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|Title:||The Impact of Child Welfare Reform on Intake Practice: Social Work by Numbers?|
|Authors:||Sitzer, Anne Crystal|
|Keywords:||Social Work;Social Work|
|Abstract:||<p>This qualitative study explores the impact of recent changes to child protection in Ontario. The impact of Child Welfare Reform on intake practice was studied via all approach influenced by Grounded Theory. Utilizing interviews of six key informants, this study revealed concern for the implications of the narrow focus on child protection. There seems little faith that these drastic measures that came with Child Welfare Reform will prevent future deaths of children having involvement with a Children's Aid Society. The findings of this study encompass six themes that emerged which support this concern. First, they include the altered context of practice where four supporting components emerged; a political presence, Child Welfare Reform as an unfinished process, a tattered welfare state and a changed institutional psyche. Secondly, the shift in practice theme included components of loss of relationships and the volume of work. Thirdly, a theme regarding social work values included components of the importance of these values and concern for turnover. Fourthly, a theme of strategic organizational playing emerged where a pushing back against bureaucratic expectations was noted. Fifthly, children in care emerged as a theme with components of concern regarding the increase of children in foster care; foster home placement and focus on adoptions. Lastly, a theme regarding service effectiveness emerged where informants could not say with certainty that the changes have resulted in children being better protected. Given that the Child Welfare Reform is built on formulae and benchmarks, this exploratory study concludes that intake practice has changed and that it is largely child protection by numbers with social work happening despite the numbers -- just not to the satisfaction of anyone involved.</p>|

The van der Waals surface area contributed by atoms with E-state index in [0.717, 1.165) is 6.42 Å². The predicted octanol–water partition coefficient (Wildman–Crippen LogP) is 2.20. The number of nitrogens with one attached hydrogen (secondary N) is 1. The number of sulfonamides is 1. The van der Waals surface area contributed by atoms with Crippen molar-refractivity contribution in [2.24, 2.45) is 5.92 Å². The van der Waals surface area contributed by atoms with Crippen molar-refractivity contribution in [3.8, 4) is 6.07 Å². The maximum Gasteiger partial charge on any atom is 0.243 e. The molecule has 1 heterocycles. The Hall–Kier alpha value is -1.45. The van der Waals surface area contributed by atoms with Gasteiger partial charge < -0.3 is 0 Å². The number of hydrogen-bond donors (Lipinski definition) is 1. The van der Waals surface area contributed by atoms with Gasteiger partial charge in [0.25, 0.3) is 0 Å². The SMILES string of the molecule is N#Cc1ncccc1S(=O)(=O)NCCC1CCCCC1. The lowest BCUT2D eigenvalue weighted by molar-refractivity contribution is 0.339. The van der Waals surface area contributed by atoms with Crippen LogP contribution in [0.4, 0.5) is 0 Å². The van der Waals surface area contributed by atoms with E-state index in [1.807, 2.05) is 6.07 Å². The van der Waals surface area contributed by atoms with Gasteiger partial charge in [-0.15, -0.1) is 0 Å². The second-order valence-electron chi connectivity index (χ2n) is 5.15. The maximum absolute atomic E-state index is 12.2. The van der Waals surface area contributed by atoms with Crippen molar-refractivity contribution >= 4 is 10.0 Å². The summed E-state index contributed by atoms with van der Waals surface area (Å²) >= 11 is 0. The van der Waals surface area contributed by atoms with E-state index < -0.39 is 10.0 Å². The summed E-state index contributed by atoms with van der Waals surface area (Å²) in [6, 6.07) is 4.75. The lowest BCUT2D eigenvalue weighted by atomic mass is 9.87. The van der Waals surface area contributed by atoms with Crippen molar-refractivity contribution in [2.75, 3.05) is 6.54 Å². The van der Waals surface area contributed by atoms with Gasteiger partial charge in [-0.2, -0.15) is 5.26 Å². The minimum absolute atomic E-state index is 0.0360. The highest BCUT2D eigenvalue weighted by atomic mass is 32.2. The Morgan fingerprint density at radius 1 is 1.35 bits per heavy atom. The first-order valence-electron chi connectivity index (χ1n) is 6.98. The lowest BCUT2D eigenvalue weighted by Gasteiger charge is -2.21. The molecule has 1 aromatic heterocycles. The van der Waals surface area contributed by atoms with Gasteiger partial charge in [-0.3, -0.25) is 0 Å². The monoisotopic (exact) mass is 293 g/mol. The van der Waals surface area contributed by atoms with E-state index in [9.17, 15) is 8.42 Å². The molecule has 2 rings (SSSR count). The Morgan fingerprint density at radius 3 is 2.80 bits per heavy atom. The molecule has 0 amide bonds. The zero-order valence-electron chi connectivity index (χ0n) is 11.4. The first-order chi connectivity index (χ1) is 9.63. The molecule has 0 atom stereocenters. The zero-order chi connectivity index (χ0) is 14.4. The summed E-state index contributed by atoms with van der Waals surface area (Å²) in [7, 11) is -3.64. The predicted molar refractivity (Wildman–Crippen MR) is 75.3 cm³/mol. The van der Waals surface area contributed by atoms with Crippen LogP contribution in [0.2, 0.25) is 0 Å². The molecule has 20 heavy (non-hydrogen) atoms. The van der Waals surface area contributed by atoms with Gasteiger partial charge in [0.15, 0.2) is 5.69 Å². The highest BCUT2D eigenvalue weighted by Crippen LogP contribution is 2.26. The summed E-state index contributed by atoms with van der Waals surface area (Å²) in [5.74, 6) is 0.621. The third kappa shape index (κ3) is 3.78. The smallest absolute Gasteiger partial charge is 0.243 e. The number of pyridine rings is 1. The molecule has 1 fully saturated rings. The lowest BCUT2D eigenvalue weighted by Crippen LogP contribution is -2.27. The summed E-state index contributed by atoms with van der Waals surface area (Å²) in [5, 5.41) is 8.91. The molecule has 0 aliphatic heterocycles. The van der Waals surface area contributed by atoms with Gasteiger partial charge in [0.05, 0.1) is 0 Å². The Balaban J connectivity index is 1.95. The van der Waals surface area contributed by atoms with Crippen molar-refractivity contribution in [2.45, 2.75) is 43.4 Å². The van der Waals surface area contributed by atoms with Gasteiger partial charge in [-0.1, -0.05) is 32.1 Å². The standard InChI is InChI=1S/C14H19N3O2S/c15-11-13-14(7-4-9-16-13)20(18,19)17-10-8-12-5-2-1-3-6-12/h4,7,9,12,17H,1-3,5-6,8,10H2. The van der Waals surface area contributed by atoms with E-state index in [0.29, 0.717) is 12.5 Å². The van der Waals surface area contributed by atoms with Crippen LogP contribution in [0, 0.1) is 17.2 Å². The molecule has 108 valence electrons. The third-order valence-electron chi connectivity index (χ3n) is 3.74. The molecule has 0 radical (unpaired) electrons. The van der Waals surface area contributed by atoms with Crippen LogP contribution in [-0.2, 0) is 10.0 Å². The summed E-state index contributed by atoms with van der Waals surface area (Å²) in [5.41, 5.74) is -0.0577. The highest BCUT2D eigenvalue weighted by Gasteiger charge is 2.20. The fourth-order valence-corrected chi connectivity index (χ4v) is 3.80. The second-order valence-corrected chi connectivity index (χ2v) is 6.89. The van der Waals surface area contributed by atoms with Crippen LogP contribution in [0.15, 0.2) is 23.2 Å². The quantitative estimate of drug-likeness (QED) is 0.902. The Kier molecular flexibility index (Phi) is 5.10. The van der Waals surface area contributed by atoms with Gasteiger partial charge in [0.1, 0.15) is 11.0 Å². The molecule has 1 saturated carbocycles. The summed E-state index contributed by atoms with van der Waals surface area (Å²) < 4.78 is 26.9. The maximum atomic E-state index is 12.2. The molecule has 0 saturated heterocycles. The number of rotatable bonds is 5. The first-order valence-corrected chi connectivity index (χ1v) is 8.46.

|Appears in Collections:||Open Access Dissertations and Theses|
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